WATCH ABOVE: Three of four British Navy sailors charged in connection with an alleged gang rape in our region are looking to go home. After two days of testimony from several witnesses, a Nova Scotia Supreme Court judge has made a decision. Global’s Natasha Pace reports.
HALIFAX – Three of four British Navy sailors charged in connection with an alleged gang rape are being allowed to return home pending their trial.
Story continues below
The four accused are Simon Radford, Joshua Finbow, Craig Stoner and Darren Smalley. The men were in Nova Scotia as part of a hockey tournament in April. It’s alleged they committed a group sexual assault against a young woman in the military barracks at CFB Shearwater.
All four were granted bail earlier this year, and have been staying with a British military training group at CFB Suffield in Alberta.
Joshua Finbow, Simon Radford and Craig Stoner then asked the court for changes to their bail terms to allow them to return to the United Kingdom. The fourth accused, Darren Smalley, did not ask to change his conditions and remains in Alberta.
Wednesday afternoon, a Nova Scotia Supreme Court judge decided Finbow, Radford and Stoner could vary their conditions and return to the UK.
Justice Josh Arnold told the sailors they must abide by a number of terms, including providing $10,000 cash bail each, staying away from the alleged victim and surrendering their passports to the British Royal Navy when they return to the United Kingdom. The British Royal Navy has stipulated in court that they will not deploy the men until June 2017, unless their court appearances conclude sooner.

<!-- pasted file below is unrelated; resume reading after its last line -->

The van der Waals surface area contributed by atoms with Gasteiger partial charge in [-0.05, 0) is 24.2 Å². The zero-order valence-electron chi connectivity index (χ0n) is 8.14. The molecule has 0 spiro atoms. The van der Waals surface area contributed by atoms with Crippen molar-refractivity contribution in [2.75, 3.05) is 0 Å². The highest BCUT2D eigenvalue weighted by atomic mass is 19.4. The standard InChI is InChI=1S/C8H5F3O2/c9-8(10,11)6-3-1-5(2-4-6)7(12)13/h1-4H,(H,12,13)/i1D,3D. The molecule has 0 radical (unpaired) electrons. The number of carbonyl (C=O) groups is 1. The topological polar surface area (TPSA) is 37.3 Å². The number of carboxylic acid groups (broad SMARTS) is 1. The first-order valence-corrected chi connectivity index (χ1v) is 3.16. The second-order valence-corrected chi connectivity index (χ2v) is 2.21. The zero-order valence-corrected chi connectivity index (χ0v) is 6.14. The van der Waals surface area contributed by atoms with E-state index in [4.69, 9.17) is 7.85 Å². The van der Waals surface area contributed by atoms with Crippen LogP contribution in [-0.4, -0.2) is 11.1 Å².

The three must also report each Friday by phone to Dartmouth Provincial Court and be in Canada a minimum of five days before their next scheduled court appearance.
Scott Morrison, the Crown Attorney handling the case, said he was concerned about the men being a flight risk, but the extra conditions the court imposed provides more reassurance.
“The court has put together a bail plan that is far more restrictive and specific then what was proposed, at the end of the day if the court is satisfied this will bring these men back to court, then the crown is equally satisfied,” Morrison said following the bail decision.
Morrison said he was also concerned about what would happen if the men were to leave the United Kingdom or be deployed. “I think the unique situation that could shape up here is if these men had ever been deployed, jurisdiction would have been a very difficult issue to resolve, so as long as they remain in the United Kingdom, Canada has a good relationship with the United Kingdom, and at this point we’ve had good cooperation so there’s nothing to lead us to conclude that wouldn’t continue,” said Morrison.